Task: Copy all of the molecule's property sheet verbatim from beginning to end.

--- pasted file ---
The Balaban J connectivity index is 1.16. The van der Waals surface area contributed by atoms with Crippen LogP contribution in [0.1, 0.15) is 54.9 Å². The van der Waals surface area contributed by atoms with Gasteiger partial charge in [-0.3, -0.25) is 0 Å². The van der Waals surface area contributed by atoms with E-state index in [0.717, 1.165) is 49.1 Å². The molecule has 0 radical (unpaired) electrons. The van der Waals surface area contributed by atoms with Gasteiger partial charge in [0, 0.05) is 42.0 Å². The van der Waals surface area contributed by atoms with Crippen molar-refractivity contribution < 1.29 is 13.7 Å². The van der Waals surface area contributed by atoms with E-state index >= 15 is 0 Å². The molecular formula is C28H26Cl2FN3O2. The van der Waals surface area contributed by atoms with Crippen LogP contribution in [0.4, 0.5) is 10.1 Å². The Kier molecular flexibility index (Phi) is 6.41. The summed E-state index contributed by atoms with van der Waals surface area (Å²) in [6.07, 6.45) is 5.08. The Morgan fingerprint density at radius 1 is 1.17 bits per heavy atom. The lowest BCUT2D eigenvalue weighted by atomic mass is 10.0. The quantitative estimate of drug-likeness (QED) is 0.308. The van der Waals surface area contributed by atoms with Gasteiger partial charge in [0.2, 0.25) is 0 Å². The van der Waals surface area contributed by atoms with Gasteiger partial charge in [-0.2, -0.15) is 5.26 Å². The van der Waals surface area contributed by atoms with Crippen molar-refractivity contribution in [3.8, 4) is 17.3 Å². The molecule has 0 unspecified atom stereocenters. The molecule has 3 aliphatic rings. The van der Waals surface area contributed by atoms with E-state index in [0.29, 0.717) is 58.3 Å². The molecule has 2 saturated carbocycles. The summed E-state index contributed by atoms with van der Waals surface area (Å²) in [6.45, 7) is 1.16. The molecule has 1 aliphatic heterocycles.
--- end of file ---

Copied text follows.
The Balaban J connectivity index is 1.16. The van der Waals surface area contributed by atoms with Crippen LogP contribution in [0.1, 0.15) is 54.9 Å². The van der Waals surface area contributed by atoms with Gasteiger partial charge in [-0.3, -0.25) is 0 Å². The van der Waals surface area contributed by atoms with E-state index in [0.717, 1.165) is 49.1 Å². The molecule has 0 radical (unpaired) electrons. The van der Waals surface area contributed by atoms with Gasteiger partial charge in [0, 0.05) is 42.0 Å². The van der Waals surface area contributed by atoms with Crippen molar-refractivity contribution < 1.29 is 13.7 Å². The van der Waals surface area contributed by atoms with E-state index >= 15 is 0 Å². The molecular formula is C28H26Cl2FN3O2. The van der Waals surface area contributed by atoms with Crippen LogP contribution in [0.4, 0.5) is 10.1 Å². The Kier molecular flexibility index (Phi) is 6.41. The summed E-state index contributed by atoms with van der Waals surface area (Å²) in [6.07, 6.45) is 5.08. The Morgan fingerprint density at radius 1 is 1.17 bits per heavy atom. The lowest BCUT2D eigenvalue weighted by atomic mass is 10.0. The quantitative estimate of drug-likeness (QED) is 0.308. The van der Waals surface area contributed by atoms with Gasteiger partial charge in [0.2, 0.25) is 0 Å². The van der Waals surface area contributed by atoms with Gasteiger partial charge in [-0.2, -0.15) is 5.26 Å². The van der Waals surface area contributed by atoms with Crippen molar-refractivity contribution in [3.8, 4) is 17.3 Å². The molecule has 0 unspecified atom stereocenters. The molecule has 3 aliphatic rings. The van der Waals surface area contributed by atoms with E-state index in [0.29, 0.717) is 58.3 Å². The molecule has 2 saturated carbocycles. The summed E-state index contributed by atoms with van der Waals surface area (Å²) in [6.45, 7) is 1.16. The molecule has 1 aliphatic heterocycles.